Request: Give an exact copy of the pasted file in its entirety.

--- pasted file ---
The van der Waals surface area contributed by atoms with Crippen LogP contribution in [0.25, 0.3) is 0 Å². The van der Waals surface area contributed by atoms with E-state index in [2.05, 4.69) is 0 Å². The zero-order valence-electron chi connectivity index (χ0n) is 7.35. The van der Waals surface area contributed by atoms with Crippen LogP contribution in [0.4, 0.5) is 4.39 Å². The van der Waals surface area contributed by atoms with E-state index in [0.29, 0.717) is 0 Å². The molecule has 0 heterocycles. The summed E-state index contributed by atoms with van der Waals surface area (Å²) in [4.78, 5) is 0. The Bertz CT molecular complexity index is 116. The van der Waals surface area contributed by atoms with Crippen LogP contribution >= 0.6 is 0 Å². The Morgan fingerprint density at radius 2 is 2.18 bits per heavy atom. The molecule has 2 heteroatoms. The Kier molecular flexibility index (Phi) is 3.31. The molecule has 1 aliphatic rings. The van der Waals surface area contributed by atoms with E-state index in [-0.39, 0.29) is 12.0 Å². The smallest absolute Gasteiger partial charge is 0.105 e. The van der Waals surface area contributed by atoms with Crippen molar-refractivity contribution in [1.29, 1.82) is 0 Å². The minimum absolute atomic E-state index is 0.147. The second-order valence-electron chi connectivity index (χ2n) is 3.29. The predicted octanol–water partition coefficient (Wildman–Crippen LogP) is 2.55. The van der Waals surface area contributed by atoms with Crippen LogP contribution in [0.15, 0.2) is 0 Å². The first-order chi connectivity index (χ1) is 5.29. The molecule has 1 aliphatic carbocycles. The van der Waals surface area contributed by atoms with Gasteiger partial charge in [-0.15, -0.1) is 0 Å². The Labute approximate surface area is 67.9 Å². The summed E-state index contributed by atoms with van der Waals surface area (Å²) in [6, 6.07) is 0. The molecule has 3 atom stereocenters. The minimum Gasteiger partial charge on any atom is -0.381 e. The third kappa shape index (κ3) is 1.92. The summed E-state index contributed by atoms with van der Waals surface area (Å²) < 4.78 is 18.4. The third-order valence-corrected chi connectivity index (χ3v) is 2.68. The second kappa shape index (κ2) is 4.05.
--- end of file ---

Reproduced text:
The van der Waals surface area contributed by atoms with Crippen LogP contribution in [0.25, 0.3) is 0 Å². The van der Waals surface area contributed by atoms with E-state index in [2.05, 4.69) is 0 Å². The zero-order valence-electron chi connectivity index (χ0n) is 7.35. The van der Waals surface area contributed by atoms with Crippen LogP contribution in [0.4, 0.5) is 4.39 Å². The van der Waals surface area contributed by atoms with E-state index in [0.29, 0.717) is 0 Å². The molecule has 0 heterocycles. The summed E-state index contributed by atoms with van der Waals surface area (Å²) in [4.78, 5) is 0. The Bertz CT molecular complexity index is 116. The van der Waals surface area contributed by atoms with Crippen LogP contribution >= 0.6 is 0 Å². The Morgan fingerprint density at radius 2 is 2.18 bits per heavy atom. The molecule has 2 heteroatoms. The Kier molecular flexibility index (Phi) is 3.31. The molecule has 1 aliphatic rings. The van der Waals surface area contributed by atoms with E-state index in [-0.39, 0.29) is 12.0 Å². The smallest absolute Gasteiger partial charge is 0.105 e. The van der Waals surface area contributed by atoms with Crippen molar-refractivity contribution in [1.29, 1.82) is 0 Å². The minimum absolute atomic E-state index is 0.147. The second-order valence-electron chi connectivity index (χ2n) is 3.29. The predicted octanol–water partition coefficient (Wildman–Crippen LogP) is 2.55. The van der Waals surface area contributed by atoms with Crippen LogP contribution in [0.15, 0.2) is 0 Å². The first-order chi connectivity index (χ1) is 5.29. The molecule has 1 aliphatic carbocycles. The van der Waals surface area contributed by atoms with Gasteiger partial charge in [-0.15, -0.1) is 0 Å². The Labute approximate surface area is 67.9 Å². The summed E-state index contributed by atoms with van der Waals surface area (Å²) in [6, 6.07) is 0. The molecule has 3 atom stereocenters. The minimum Gasteiger partial charge on any atom is -0.381 e. The third kappa shape index (κ3) is 1.92. The summed E-state index contributed by atoms with van der Waals surface area (Å²) < 4.78 is 18.4. The third-order valence-corrected chi connectivity index (χ3v) is 2.68. The second kappa shape index (κ2) is 4.05.